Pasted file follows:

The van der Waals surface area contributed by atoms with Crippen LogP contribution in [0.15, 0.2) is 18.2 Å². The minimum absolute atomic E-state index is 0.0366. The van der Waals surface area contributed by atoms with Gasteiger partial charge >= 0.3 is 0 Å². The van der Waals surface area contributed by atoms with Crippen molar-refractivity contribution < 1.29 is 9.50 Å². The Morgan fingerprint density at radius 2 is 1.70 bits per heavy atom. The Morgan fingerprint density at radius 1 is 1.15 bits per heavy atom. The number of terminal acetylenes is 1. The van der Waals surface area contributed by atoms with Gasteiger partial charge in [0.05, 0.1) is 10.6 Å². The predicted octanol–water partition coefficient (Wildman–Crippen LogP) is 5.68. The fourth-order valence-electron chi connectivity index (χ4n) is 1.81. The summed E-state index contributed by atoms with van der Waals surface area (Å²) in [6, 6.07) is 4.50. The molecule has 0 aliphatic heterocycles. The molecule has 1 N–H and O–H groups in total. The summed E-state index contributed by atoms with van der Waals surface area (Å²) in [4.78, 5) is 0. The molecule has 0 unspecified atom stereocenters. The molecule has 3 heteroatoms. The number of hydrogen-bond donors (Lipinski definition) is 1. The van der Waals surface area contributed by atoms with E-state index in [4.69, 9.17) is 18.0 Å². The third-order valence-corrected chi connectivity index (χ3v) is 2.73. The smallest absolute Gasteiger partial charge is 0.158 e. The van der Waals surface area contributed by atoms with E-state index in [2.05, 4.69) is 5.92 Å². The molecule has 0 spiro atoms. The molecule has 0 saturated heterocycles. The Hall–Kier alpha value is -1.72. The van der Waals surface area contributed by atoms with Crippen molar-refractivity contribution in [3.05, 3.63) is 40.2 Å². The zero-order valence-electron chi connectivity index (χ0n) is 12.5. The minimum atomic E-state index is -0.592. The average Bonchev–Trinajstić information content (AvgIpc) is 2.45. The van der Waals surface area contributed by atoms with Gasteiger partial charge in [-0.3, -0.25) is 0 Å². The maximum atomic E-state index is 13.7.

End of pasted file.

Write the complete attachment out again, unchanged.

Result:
The van der Waals surface area contributed by atoms with Crippen LogP contribution in [0.15, 0.2) is 18.2 Å². The minimum absolute atomic E-state index is 0.0366. The van der Waals surface area contributed by atoms with Gasteiger partial charge >= 0.3 is 0 Å². The van der Waals surface area contributed by atoms with Crippen molar-refractivity contribution < 1.29 is 9.50 Å². The Morgan fingerprint density at radius 2 is 1.70 bits per heavy atom. The Morgan fingerprint density at radius 1 is 1.15 bits per heavy atom. The number of terminal acetylenes is 1. The van der Waals surface area contributed by atoms with Gasteiger partial charge in [0.05, 0.1) is 10.6 Å². The predicted octanol–water partition coefficient (Wildman–Crippen LogP) is 5.68. The fourth-order valence-electron chi connectivity index (χ4n) is 1.81. The summed E-state index contributed by atoms with van der Waals surface area (Å²) in [6, 6.07) is 4.50. The molecule has 0 aliphatic heterocycles. The molecule has 1 N–H and O–H groups in total. The summed E-state index contributed by atoms with van der Waals surface area (Å²) in [4.78, 5) is 0. The molecule has 0 unspecified atom stereocenters. The molecule has 3 heteroatoms. The number of hydrogen-bond donors (Lipinski definition) is 1. The van der Waals surface area contributed by atoms with E-state index in [4.69, 9.17) is 18.0 Å². The third-order valence-corrected chi connectivity index (χ3v) is 2.73. The smallest absolute Gasteiger partial charge is 0.158 e. The van der Waals surface area contributed by atoms with E-state index in [2.05, 4.69) is 5.92 Å². The molecule has 0 spiro atoms. The molecule has 0 saturated heterocycles. The Hall–Kier alpha value is -1.72. The van der Waals surface area contributed by atoms with Crippen molar-refractivity contribution in [3.05, 3.63) is 40.2 Å². The zero-order valence-electron chi connectivity index (χ0n) is 12.5. The minimum atomic E-state index is -0.592. The average Bonchev–Trinajstić information content (AvgIpc) is 2.45. The van der Waals surface area contributed by atoms with Gasteiger partial charge in [-0.3, -0.25) is 0 Å². The maximum atomic E-state index is 13.7.